Scientists' response to societal impact policies: A policy paradox

S. de Jong, Jorrit Smit, L. van Drooge

Research output: Contribution to journal/periodicalArticleScientificpeer-review

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Abstract

Many countries have amended legislation and introduced policies to stimulate universities to transfer their knowledge to society. The effects of these policies on scientists are relatively unexplored. We employ principal–agent theory to increase our understanding of the relationship between impact policies and scientific practice. Our methodology includes the analysis of policy documents
and of data gathered in focus groups. We conclude that there is a gap between policy on the one hand and how scientists perceive it on the other. Policy documents put forward a broad notion of impact, but scientists perceive them as focusing too narrowly on commercial impacts. Scientists are further puzzled by how societal impact is evaluated and organised, and their perceptions frame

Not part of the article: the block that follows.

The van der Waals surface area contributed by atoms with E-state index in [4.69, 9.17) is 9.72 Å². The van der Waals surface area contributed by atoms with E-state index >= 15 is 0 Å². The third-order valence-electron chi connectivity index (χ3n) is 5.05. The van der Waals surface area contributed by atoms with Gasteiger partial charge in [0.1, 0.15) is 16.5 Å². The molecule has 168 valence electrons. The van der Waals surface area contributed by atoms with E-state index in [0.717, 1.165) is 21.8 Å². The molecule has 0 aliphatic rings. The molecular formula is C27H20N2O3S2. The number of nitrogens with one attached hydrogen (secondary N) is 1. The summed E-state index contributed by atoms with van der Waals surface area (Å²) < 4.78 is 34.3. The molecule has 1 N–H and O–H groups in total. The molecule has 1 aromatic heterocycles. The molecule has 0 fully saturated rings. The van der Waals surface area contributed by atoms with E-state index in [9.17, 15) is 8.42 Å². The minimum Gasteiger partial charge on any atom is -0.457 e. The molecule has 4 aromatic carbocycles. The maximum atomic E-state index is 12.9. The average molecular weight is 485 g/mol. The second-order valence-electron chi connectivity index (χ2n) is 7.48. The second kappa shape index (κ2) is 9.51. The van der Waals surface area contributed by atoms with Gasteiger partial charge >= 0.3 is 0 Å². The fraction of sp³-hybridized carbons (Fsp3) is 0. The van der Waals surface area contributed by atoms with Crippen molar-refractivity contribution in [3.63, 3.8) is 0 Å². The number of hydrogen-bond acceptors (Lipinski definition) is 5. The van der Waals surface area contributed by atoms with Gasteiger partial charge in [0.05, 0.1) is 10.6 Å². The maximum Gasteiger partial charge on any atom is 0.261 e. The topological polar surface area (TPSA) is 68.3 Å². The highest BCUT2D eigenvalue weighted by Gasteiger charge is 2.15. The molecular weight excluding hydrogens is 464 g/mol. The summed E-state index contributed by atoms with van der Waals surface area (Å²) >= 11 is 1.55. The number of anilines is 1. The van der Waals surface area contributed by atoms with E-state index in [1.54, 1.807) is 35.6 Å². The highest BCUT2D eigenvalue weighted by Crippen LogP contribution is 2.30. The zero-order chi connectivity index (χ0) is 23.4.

their behaviour. Our policy recommendations focus on improving the interaction between intermediaries, such as universities and research councils, and scientists so as to include the latter’s perspective in policy-making.
Original languageEnglish
Pages (from-to)102-114
Number of pages13
JournalScience and Public Policy
Volume43
Issue number1
Early online date25 May 2015
DOIs
Publication statusPublished - 2016

Keywords

  • third mission
  • valorisation
  • societal impact
  • focus groups
  • principal–agent theory

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